As a Product Manager, your job is to make sure the tech team is building the right product – and building it in the right way.
Although you will need to have technical conversations with the tech team, you don’t need to be the most technical person in the team. Rather, you need to complement the skills of the tech team by using skills that specialized developers may not have.
As well as having excellent soft skills – like being a good communicator and having excellent persuasion skills – there are some very concrete technical skills you’re going to need to start a career in product management.
Here are five important things to learn before embarking on a new career as a product manager:
- Conduct structured research and design experiments
Life is too short to build a product that nobody wants. The product manager must ensure there is a product vision and the whole team is clear on it and believes in it. Behind any good product vision is solid product research. In order to know how good an idea is, you need to research the competition, identify a market segment and find and interview potential customers and develop target personas.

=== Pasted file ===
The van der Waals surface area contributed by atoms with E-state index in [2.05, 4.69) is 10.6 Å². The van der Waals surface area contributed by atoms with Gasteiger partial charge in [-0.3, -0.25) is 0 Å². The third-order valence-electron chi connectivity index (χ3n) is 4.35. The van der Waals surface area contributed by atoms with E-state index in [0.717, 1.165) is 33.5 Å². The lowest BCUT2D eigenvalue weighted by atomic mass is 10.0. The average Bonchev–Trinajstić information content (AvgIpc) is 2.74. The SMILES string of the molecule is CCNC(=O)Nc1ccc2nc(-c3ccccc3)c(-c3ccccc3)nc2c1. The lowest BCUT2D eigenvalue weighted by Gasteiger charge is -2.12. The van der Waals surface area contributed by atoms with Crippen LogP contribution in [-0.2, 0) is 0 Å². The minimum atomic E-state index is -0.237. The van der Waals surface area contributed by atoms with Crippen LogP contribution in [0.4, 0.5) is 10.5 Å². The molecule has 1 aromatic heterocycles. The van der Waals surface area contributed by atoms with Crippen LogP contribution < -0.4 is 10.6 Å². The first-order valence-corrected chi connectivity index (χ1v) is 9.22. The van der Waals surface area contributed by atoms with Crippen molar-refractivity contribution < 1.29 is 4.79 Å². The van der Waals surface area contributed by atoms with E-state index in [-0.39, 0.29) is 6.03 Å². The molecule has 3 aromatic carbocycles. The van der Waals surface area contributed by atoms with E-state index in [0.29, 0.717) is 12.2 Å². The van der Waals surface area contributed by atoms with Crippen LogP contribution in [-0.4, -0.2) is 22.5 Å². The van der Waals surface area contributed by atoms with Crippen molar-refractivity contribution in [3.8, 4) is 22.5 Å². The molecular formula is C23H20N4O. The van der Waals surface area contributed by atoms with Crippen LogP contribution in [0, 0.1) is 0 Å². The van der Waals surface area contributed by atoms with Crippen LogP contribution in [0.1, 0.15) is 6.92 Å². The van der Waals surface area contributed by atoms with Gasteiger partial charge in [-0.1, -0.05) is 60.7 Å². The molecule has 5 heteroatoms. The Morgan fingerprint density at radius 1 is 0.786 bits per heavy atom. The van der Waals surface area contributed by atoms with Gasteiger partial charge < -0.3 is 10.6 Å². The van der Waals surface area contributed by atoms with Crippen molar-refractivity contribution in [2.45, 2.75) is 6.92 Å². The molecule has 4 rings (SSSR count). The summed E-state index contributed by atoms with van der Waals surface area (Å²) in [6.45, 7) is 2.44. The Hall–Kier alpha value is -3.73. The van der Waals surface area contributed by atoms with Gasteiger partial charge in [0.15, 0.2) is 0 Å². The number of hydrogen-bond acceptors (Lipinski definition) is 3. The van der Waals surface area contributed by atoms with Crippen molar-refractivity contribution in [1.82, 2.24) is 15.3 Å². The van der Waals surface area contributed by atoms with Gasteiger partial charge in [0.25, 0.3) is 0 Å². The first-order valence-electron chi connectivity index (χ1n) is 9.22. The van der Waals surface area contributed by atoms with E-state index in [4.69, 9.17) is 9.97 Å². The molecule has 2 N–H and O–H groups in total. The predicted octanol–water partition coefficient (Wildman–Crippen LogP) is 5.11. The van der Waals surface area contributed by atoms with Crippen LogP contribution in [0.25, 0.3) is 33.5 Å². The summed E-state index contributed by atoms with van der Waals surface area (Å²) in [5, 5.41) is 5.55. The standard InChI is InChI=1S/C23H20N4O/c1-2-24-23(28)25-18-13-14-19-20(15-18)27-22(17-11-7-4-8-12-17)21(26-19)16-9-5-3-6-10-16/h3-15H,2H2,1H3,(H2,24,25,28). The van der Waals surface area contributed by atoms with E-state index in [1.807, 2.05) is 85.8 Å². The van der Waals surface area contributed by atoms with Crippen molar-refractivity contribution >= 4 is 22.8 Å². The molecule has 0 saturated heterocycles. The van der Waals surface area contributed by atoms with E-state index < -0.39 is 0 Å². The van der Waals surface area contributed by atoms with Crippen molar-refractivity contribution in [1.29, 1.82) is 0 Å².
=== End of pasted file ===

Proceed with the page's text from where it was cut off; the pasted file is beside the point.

- Wireframe a prototype
Prototyping will become second nature when you start working as a product manager. Building a wireframe prototype will help stakeholders understand, visualize and give feedback on your product. It will also help you to validate that the essence of your solution resonates with customers before you start building the product.
- Build a product roadmap
Roadmaps help you define and share the direction your team will take in order to make your product vision a reality. Using tools like impact and story mapping will help you create a goal-oriented roadmap that shows how you will get there. There’s an art to building a functional roadmap and this is something you’ll need to master.
- Write agile requirements
Once a roadmap has been agreed with major stakeholders, it’s time to break down the major parts of that roadmap into individual features. In order to define the details of a feature to be built, product managers must be able to translate requests into user stories and acceptance tests. You also need to be able to write all of the documentation surrounding your product, whether that’s for your team or for your non-technical clients and colleagues.
- Map out data structures with UML
Most of our lives are spent weaving in and out of systems, whether you realize it or not (think public transport, doing the groceries), so you won’t be surprised to learn that this also applies in tech. You’ll need to map out the systems that work together in order for your product to function and UML (Unified Modeling Language) will help you with that.
If you’re interested in starting a career in product management, OpenClassrooms offers a degree program to prepare you for that. Whether you’re about to join the workforce or are looking at a career change, you can get qualified in just one year and benefit from our job guarantee.